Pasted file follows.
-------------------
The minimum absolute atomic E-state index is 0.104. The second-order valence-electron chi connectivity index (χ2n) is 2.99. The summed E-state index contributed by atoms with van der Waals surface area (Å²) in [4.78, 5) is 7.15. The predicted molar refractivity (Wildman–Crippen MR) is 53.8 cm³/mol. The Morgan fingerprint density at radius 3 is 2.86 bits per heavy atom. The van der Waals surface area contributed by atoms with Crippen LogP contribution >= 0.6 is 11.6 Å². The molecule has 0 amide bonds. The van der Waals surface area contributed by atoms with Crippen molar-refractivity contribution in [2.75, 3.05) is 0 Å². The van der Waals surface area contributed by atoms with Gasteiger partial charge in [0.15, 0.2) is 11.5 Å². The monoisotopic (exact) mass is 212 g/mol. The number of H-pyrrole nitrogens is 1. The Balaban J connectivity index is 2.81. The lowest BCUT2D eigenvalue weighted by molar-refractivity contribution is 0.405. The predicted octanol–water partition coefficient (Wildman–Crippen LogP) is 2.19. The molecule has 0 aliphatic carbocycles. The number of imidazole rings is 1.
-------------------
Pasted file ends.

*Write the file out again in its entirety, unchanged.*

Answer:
The minimum absolute atomic E-state index is 0.104. The second-order valence-electron chi connectivity index (χ2n) is 2.99. The summed E-state index contributed by atoms with van der Waals surface area (Å²) in [4.78, 5) is 7.15. The predicted molar refractivity (Wildman–Crippen MR) is 53.8 cm³/mol. The Morgan fingerprint density at radius 3 is 2.86 bits per heavy atom. The van der Waals surface area contributed by atoms with Crippen LogP contribution >= 0.6 is 11.6 Å². The molecule has 0 amide bonds. The van der Waals surface area contributed by atoms with Crippen molar-refractivity contribution in [2.75, 3.05) is 0 Å². The van der Waals surface area contributed by atoms with Gasteiger partial charge in [0.15, 0.2) is 11.5 Å². The monoisotopic (exact) mass is 212 g/mol. The number of H-pyrrole nitrogens is 1. The Balaban J connectivity index is 2.81. The lowest BCUT2D eigenvalue weighted by molar-refractivity contribution is 0.405. The predicted octanol–water partition coefficient (Wildman–Crippen LogP) is 2.19. The molecule has 0 aliphatic carbocycles. The number of imidazole rings is 1.